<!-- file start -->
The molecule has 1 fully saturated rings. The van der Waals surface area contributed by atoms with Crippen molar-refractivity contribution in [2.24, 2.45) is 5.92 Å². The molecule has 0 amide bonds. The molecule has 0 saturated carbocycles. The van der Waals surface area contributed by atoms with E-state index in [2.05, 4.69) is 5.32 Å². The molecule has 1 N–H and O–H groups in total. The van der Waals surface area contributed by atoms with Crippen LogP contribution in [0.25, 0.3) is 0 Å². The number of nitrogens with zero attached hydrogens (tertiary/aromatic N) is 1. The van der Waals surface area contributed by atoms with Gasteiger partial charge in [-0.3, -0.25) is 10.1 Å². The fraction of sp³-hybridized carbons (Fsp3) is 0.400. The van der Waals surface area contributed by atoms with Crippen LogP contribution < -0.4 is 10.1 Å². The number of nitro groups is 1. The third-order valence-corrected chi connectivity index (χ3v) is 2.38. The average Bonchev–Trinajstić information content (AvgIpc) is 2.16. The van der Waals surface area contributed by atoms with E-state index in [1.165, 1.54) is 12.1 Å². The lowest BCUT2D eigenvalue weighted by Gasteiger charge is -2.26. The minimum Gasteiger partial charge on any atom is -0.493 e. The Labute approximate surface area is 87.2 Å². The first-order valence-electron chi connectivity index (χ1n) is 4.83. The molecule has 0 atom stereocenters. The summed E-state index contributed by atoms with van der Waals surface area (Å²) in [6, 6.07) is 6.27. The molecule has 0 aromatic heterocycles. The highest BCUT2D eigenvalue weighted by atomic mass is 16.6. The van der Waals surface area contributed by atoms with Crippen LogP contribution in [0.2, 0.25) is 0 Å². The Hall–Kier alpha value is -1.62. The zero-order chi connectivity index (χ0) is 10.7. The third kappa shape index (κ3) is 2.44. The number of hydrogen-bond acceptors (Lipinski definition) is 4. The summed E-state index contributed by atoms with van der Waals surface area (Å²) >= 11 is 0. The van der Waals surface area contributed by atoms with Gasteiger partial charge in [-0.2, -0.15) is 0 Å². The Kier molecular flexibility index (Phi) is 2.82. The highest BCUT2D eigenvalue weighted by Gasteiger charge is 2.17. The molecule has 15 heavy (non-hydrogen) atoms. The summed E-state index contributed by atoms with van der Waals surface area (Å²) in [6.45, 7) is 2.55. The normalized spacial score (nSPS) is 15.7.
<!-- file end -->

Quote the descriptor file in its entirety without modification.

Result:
The molecule has 1 fully saturated rings. The van der Waals surface area contributed by atoms with Crippen molar-refractivity contribution in [2.24, 2.45) is 5.92 Å². The molecule has 0 amide bonds. The molecule has 0 saturated carbocycles. The van der Waals surface area contributed by atoms with E-state index in [2.05, 4.69) is 5.32 Å². The molecule has 1 N–H and O–H groups in total. The van der Waals surface area contributed by atoms with Crippen LogP contribution in [0.25, 0.3) is 0 Å². The number of nitrogens with zero attached hydrogens (tertiary/aromatic N) is 1. The van der Waals surface area contributed by atoms with Gasteiger partial charge in [-0.3, -0.25) is 10.1 Å². The fraction of sp³-hybridized carbons (Fsp3) is 0.400. The van der Waals surface area contributed by atoms with Crippen LogP contribution < -0.4 is 10.1 Å². The number of nitro groups is 1. The third-order valence-corrected chi connectivity index (χ3v) is 2.38. The average Bonchev–Trinajstić information content (AvgIpc) is 2.16. The van der Waals surface area contributed by atoms with E-state index in [1.165, 1.54) is 12.1 Å². The lowest BCUT2D eigenvalue weighted by Gasteiger charge is -2.26. The minimum Gasteiger partial charge on any atom is -0.493 e. The Labute approximate surface area is 87.2 Å². The first-order valence-electron chi connectivity index (χ1n) is 4.83. The molecule has 0 atom stereocenters. The summed E-state index contributed by atoms with van der Waals surface area (Å²) in [6, 6.07) is 6.27. The molecule has 0 aromatic heterocycles. The highest BCUT2D eigenvalue weighted by atomic mass is 16.6. The van der Waals surface area contributed by atoms with Crippen LogP contribution in [0.2, 0.25) is 0 Å². The Hall–Kier alpha value is -1.62. The zero-order chi connectivity index (χ0) is 10.7. The third kappa shape index (κ3) is 2.44. The number of hydrogen-bond acceptors (Lipinski definition) is 4. The summed E-state index contributed by atoms with van der Waals surface area (Å²) >= 11 is 0. The van der Waals surface area contributed by atoms with Gasteiger partial charge in [-0.2, -0.15) is 0 Å². The Kier molecular flexibility index (Phi) is 2.82. The highest BCUT2D eigenvalue weighted by Gasteiger charge is 2.17. The molecule has 15 heavy (non-hydrogen) atoms. The summed E-state index contributed by atoms with van der Waals surface area (Å²) in [6.45, 7) is 2.55. The normalized spacial score (nSPS) is 15.7.